The large majority of landfills in the country show no signs of special conditions indicating too much heat. The characteristics noted in this blog have been observed in a few large, deep, wet landfills. Field investigations at landfills with high temperatures revealed that the highest temperatures are generally located at mid-point to the two-thirds depth of waste from the top surface. Temperatures as high as 250 °F have been recorded by specialized measuring devices.
Under certain conditions, elevated temperatures may occur inside a landfill, and the excess heat changes the character of chemical reactions taking place in the landfill, such as the decomposition process of the organic matter. Other documented changes that may take place in accumulated heat conditions are: leachate becoming stronger with higher BOD, lower pH, higher carboxylic acids and salts; concentrations of certain acids increasing; carbon dioxide and carbon monoxide generation increasing; the ratio of methane to carbon dioxide decreasing; hydrogen generation increasing; landfill odors changing to a significantly pungent character; landfill settlement rates increasing; gas generation and gas pressure increasing; leachate generation increasing; along with other changes.
Heat generation in landfills is studied by researchers, reported in technical literature and scientific papers by academia and the industry. A summary of the findings related to the amount of heat generated from municipal solid waste in landfills is presented in Table 1 of Heat Generation in Municipal Solid Waste Landfills posted on the California Polytechnic State University, Robert E. Kennedy Library website.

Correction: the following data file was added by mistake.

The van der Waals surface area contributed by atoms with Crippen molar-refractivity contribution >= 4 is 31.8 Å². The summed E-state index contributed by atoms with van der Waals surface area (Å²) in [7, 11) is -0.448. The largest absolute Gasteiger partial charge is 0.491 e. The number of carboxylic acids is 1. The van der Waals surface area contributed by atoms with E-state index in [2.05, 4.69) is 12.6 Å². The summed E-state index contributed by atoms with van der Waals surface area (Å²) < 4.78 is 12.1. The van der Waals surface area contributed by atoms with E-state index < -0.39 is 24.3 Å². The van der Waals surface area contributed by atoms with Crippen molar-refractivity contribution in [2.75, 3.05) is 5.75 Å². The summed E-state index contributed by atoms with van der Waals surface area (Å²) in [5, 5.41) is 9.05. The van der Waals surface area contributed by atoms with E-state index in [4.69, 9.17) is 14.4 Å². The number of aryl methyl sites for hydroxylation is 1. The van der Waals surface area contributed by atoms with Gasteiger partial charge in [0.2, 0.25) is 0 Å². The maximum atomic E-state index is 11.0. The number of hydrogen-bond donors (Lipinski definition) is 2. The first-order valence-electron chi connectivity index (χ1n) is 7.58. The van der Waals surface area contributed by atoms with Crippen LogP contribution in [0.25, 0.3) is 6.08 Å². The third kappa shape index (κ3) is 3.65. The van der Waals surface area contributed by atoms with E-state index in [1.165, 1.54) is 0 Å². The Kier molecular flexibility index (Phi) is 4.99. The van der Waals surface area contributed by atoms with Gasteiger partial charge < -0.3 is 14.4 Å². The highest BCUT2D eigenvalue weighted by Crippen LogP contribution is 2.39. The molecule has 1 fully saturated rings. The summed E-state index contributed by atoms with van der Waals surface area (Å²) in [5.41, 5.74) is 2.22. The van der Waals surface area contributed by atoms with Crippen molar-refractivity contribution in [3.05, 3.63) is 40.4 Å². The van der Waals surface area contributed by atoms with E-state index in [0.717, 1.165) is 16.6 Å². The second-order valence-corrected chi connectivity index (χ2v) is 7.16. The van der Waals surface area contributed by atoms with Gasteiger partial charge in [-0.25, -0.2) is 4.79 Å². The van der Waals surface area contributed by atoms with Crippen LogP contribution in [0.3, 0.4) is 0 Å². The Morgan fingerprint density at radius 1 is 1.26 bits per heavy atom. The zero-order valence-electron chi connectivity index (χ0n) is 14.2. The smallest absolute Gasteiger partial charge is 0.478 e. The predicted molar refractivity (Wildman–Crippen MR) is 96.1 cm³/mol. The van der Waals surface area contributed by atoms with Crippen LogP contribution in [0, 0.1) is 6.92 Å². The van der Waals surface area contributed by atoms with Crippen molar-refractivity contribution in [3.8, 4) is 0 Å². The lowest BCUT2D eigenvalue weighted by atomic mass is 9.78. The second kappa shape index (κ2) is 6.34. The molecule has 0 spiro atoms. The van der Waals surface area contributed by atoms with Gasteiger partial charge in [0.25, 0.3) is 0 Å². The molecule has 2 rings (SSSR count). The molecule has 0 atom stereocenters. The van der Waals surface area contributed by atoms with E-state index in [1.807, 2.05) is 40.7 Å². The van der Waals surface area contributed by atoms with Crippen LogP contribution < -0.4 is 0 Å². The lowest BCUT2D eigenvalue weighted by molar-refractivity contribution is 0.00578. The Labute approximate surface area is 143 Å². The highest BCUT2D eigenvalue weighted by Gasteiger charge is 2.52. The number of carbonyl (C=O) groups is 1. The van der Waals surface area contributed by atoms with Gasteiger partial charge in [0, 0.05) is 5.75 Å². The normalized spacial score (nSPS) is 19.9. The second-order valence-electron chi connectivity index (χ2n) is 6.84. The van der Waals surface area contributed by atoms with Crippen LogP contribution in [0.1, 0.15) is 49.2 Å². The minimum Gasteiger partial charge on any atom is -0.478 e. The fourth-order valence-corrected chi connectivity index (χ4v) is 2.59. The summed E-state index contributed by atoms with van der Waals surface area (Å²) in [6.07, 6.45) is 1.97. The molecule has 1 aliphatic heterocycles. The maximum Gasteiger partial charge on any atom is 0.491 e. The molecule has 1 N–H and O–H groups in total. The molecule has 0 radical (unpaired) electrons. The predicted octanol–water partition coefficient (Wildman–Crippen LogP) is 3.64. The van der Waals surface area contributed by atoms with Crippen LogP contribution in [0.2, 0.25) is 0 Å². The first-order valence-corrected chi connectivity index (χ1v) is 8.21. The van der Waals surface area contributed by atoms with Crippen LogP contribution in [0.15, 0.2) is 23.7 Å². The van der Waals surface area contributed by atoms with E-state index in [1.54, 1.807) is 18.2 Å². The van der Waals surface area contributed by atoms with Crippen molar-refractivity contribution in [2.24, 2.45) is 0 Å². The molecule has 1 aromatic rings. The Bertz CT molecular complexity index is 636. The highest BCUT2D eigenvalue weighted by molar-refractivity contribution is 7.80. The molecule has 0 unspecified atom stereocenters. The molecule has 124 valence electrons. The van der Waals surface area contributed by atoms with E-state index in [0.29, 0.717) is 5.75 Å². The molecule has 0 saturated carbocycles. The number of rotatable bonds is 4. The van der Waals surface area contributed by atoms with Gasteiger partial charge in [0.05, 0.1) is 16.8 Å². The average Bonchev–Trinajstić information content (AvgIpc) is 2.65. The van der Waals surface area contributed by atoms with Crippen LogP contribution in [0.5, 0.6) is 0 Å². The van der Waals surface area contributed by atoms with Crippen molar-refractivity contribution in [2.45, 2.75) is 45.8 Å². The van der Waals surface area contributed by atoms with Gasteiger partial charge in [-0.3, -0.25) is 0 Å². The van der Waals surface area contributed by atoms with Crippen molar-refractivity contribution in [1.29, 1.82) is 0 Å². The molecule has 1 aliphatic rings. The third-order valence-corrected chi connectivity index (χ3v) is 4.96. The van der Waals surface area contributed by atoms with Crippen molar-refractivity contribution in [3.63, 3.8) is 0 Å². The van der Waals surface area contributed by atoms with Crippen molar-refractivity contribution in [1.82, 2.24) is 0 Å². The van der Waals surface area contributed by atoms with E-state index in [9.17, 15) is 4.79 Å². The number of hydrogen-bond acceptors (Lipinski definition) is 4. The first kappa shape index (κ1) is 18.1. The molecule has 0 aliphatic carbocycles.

Since the issue of high temperatures in landfills is of extreme importance to landfill operators with respect to compliance, operations, and financial aspects of these cases, finding out the cause and sources of excess heat is a hot subject in the field of landfill science. The largest research grant supporting the on-going research in this field was awarded by the Environmental Research & Education Foundation (EREF) in December 2014. So far, three parts of a technical article explaining chemical mechanisms through which organic matter decomposes and generate various types of other chemicals and heat have been published by the researchers of the above grant in Waste360. The research is on-going, and more information will be published in future. Links to the first three parts of the above article are provided here:
Prevention, Diagnosing and Managing ETLFs
SCS was involved in the preparation of standards for large, deep and wet landfills for a major waste operator in 2016. The intent of the standards is to implement measures to prevent elevated temperature conditions in large, deep, and wet landfills. SCS’s experience at such landfills and its in-depth knowledge can be valuable to those waste operators who are either experiencing elevated temperature conditions in their landfills or want to prevent conditions forming in their landfills proactively.